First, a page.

The Veterans - The Nitty-Gritty Men Of The Council (20 February 1976)
I am interested to read of the intended retirement from the Milton Keynes Borough Council of Mr Arthur Snaith, of Loughton, and Mr Bill Caldwell, of Bletchley. I suppose that after the elections on May 6 there will still be many on the council who served on the old local authorities which the borough took over. But one day in the probably distant future they will all be gone and there will then be a council composed entirely of new boys and girls, so to speak.
Mr Snaith I think I first knew as headmaster of the old Bletchley Road Junior School, Bletchley. He took over when Mr W Crisp left to become the first headmaster of the then new junior school at Saffron Street, Water Eaton. As a teacher of many years’ experience, this genial and knowledgeable man was a very valuable member of the now lamentably defunct North Bucks Education Executive.
I also remember him particularly well as a leader of the local group who objected to the proposed new city on local and general grounds. It was to their credit that, having lost that cause – but also having gained some important safeguards – they proceeded to lend a hand.
Since his retirement from professional work he has entertained numerous local organisations with his talks on old customs and that sort of thing. With that and with his artistic and other interests he will still find time going too quickly for all he wants to do.
Mr Caldwell has had a long and honourable innings and I have known him throughout its length. He spent more years in the chair of the old Bletchley Urban Council than many spent on the council at all.
I remember it was in his first period as chairman that the first open-air, unheated Central Gardens swimming pool was opened.
Austere though it was, the pool was the culmination of much local effort and its opening was a red letter day for the town and its children. Mr Caldwell presided over an opening ceremony performed by Miss Cohen, Principal of the Bletchley Park Women Teachers’ Training College. Walking away afterwards, he told me it had been the pleasantest duty he had had to do up to then.
But apart from his council chairmanships, I best recall his years as chairman of the housing committee. You could have been excused for thinking he was permanently stuck with that job.
I often used to wonder how he could do all that council work and carry on his daily work of a railway guard at the same time. But “none the more for that” (a frequent remark of his) he did manage it.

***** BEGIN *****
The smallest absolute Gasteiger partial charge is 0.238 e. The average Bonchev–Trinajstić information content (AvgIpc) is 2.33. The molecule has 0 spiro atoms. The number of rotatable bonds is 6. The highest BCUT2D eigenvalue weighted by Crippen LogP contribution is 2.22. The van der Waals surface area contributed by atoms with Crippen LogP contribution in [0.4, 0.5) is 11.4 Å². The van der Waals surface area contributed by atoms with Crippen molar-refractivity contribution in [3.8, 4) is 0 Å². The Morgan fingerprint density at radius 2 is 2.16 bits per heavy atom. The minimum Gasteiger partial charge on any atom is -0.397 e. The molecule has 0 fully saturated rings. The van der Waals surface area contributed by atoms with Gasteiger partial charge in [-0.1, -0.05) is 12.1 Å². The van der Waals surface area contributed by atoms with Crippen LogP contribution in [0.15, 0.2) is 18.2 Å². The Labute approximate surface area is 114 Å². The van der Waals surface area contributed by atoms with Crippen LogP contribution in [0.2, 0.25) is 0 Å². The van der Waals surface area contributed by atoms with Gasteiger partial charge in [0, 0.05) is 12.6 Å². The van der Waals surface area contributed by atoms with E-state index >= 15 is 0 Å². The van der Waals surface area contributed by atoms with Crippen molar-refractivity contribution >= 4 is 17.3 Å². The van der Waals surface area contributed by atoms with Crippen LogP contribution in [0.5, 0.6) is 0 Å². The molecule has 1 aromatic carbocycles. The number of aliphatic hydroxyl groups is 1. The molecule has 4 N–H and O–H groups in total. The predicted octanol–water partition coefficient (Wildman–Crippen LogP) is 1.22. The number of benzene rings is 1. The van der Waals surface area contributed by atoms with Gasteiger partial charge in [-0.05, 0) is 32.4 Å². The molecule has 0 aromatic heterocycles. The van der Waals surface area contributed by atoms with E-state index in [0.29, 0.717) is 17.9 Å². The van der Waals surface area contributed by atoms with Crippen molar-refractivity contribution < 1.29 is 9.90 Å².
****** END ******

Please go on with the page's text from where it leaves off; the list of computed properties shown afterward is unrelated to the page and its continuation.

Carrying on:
Both Mr Caldwell and Mr Snaith, when they retire, will deserve the best expression of thanks the borough can bestow.
I am pleased to see that another veteran, the burly indomitable Mr Charles Head, is to run for the council again – if that is the expression to use for one now crippled by a 30-odd-year-old war wound. Notice that I call him Charles, not Charlie, both out of wholesome respect and because he never was anybody’s “Charlie” in the derogatory sense of the word.
So far as I know, Charles is now the only local Freeman of the City of London. He is that by virtue of his membership of one of the city’s ancient liveried companies, the Farriers. The late Mr Leopold Durran was also a Freeman through his membership of the Worshipful Company of Spectacle-makers.
I always regarded Charles as the ‘nitty-gritty’ man of the council and I doubt that he has changed since. As a reporter I used to half-love, half-dread those occasions when, in the midst of some high-flown debate on finance or whatever, he would get to his feet and ask some such question as “And what about that crack in the sewage tank, Mr Chairman?” Members would look at one another and we would tap our pencils, all of us wondering what this had to do with the matter in hand. Then, after one or two more disjointed remarks of his, we would suddenly realise that he was onto something big and letting cats out of bags in all directions. But how to report him was a problem. I often wondered whether we had really got the hang of it, but not once did he claim to have been misreported.
He had a way of being mysterious at times. Thus the first hint I had of a development in North Bucks that ultimately would dwarf Bletchley’s current plans came from a guarded remark of his at a council meeting.
I also recall how, during his chairmanship, he invited everybody in the council chamber to a drink in the committee room after the meeting. Amused, I wondered whether his idea was that members might thereby be induced to be less garrulous, or whether he was making sure that no-one suffered through meetings going on past closing time! Actually, of course, it was sheer bon homie on his part – and out of his private pocket. But then nobody, and least of all the old people round Fenny and Simpson, needs telling how generous he is.
To a certain extent he reminded me of another nitty-gritty man who was a predecessor of his on the council. This was the late Mr Bill Stanton, who felt he had to decline elevation to the chair owing to his railway duties. He, too, was very down-to-earth in his remarks. Thus he said of the old 11-foot-high railway bridge over Bletchley Road (where the double carriage-way is now) that “Hitler ought to ha’ bombed it while he was about it!”
And in a protest against current vandalism in the town he spoke with scorn about “Youths who can’t control themselves after just one sniff at a barmaid’s apron!”
Some favour the idea of elitist councils. Well, a certain number of eggheads are necessary, if only to keep upsides with the officers. But it would be a sad and serious thing if these other characters were to entirely disappear.